For 40 years, St. Michael’s Hospital in downtown Toronto has been a leading provider of services for Multiple Sclerosis (MS) patients, operating an ambulatory clinic in separate buildings across its campus. Not only did this pose a challenge for people who struggle with mobility issues brought on by the illness, but it also hindered collaboration and educational opportunities between professionals and students. To meet a growing need for a range of critical care services, the hospital opened a 17-storey patient care tower in 2021. The top two floors are home to the BARLO MS Centre. MS is a complex autoimmune disorder of the central nervous system with a wide spectrum of symptoms and no known cause or cure. It generally strikes people in their early 30s. Canadians are particularly prone to MS for reasons that are unclear. With this new facility, the hospital is positioned to advance MS care and has the ambition to become the world’s leading MS centre through research and clinical treatment. The architectural goal for this project was to emphasize that design is an important part of a care strategy in a healthcare setting. The design conveys an understanding of the challenges faced by MS patients and provides practical solutions throughout the facility. Recognizing that patients are at the center of their health and wellness journeys, the design is empowering, hopeful, and fundamentally life-affirming. This is realized through attention to every detail from furnishing and finishes to floorplan. The facility’s location on the top two floors allowed for considerable modifications to the building during construction to accommodate program requirements. These include a 4.5-metre cantilever extension on the tower’s east elevation to enlarge active patient space; a double-height atrium and connecting stairway that is at the heart of the facility; and a rare feature in a hospital – an oculus skylight to bring in welcoming rays of sunlight. From the moment one steps from the elevator and enters the BARLO MS Centre, it is apparent this is not a typical hospital clinic setting. To achieve the desired aesthetic of a warm embrace that puts patients at ease and to distinguish this clinic from most other hospital environments, material selection focused on wood treatments. A calming palette of natural wood lines the walls and ceiling, adding warmth and texture. Selecting predominantly wood finishes required rigorous sampling and testing to ascertain infection control standards were met. Furnishings and finishes were all prototyped to anticipate patient needs and designed for comfort and accessibility. Furthermore, durability and maintenance goals were achieved without compromising the aesthetic and personalized patient experience that is at the heart of the design approach. Open yet private in its plan, the program areas address common MS symptoms, which include vision and cognitive loss, fatigue and impaired co-ordination. The corridors are wide to allow for mobility aids and their storage; the floors are softened with anti-slip porcelain tiles; and handles and railings are ever-present and easy to grasp. The lobby is full of natural light with picture window views of the city. Comfortable, spacious seating makes this an inviting place to rest for appointments. The double-height atrium features a signature curving staircase that is not only a physical connection between the two floors and used for physical therapy but also a symbol of the integrated model of care at the BARLO MS Centre. Program areas on both floors are visible and highlighted by the cascade of natural light emanating from the oculus skylight above. The pursuit of this exceptional feature required innovation to succeed. The atrium’s two-storey opening is larger than allowed by Toronto’s building code for a hospital. A compensating measure was required. Revolutionary in its implementation, a side-scrolling fire shudder – a first in a hospital setting – was installed and out of sight save for a thin track in the ceiling on which vertical metal slats would enclose the space in case of fire. Facilities are introduced here not found in other treatment centres. Hospitals don’t usually incorporate gyms, but exercise can help with MS symptoms. An independent living lab, which is essentially a mock apartment that resembles a one-bedroom condo with kitchen, allows staff to teach patients how to adapt their living environments and to give patients independence and control over their own care at home. By creating an integrated space specifically designed to meet the needs of MS patients, the BARLO MS Centre is able to provide patient-centred, comprehensive and personalized support in a welcoming, positive, and caring environment. With patients present for extended periods of time throughout the day, the design response creates uplifting spaces that convey comfort and an atmosphere of caring. The rounded infusion pods where patients may sit for up to eight hours are modelled to resemble a first-class airplane lounge and provide patients with complete control to adjust their environment, making the treatment as comfortable as possible. The circular family consultation rooms are welcoming, curvilinear spaces with a tactile ribbed surface and clear and frosted glass that balance connection with the wider activity at the centre while maintaining privacy. Bringing the full spectrum of MS care and research together for the first time at St. Michael’s Hospital – to create North America’s largest clinic dedicated to MS – also meant designing a conducive environment for research and information exchange. Creating a centre that expressly encourages creative collisions, facilitates knowledge transfer and leads to innovation is critical to making the BARLO MS Centre a place researchers and patients want to be, and to attract the best and brightest talent from across the globe to pursue the ultimate goal – a cure for MS.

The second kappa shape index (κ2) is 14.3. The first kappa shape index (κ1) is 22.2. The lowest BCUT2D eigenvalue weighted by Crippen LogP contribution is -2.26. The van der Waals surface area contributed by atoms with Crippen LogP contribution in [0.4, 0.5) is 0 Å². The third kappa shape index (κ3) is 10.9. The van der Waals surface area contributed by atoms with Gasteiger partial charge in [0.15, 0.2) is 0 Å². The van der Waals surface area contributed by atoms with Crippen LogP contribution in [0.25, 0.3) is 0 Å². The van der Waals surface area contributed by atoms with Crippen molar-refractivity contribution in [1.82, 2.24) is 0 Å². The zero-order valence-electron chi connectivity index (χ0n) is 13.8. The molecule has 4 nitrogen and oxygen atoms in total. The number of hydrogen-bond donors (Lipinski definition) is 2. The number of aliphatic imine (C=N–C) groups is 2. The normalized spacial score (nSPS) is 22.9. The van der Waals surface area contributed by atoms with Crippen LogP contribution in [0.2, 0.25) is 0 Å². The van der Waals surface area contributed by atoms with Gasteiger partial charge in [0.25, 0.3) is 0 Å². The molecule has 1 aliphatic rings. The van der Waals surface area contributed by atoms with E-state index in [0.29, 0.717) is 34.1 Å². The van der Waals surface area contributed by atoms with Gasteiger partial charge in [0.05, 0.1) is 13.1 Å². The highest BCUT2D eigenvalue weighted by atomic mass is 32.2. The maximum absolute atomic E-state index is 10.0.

Hariri Pontarini Architects (HPA) is a leading Toronto-based architectural studio known for crafting projects of enduring value. Founded in 1994 by Siamak Hariri and David Pontarini, the firm’s portfolio covers a diverse range of institutional, cultural, mixed-use, commercial, and residential projects of international acclaim. Distinguished by an unwavering commitment to design excellence and an aspiration to create architecture that can uplift and inspire, HPA’s growing body of work has helped to elevate Canada’s architectural profile on the global stage.
Award-winning projects led by Siamak Hariri include the Bahá’í Temple of South America located in Santiago, Chile; the Royal Ontario Museum Welcome Project; Casey House, Toronto’s HIV/AIDS hospital; and the Tom Patterson Theatre at Canada’s Stratford Festival.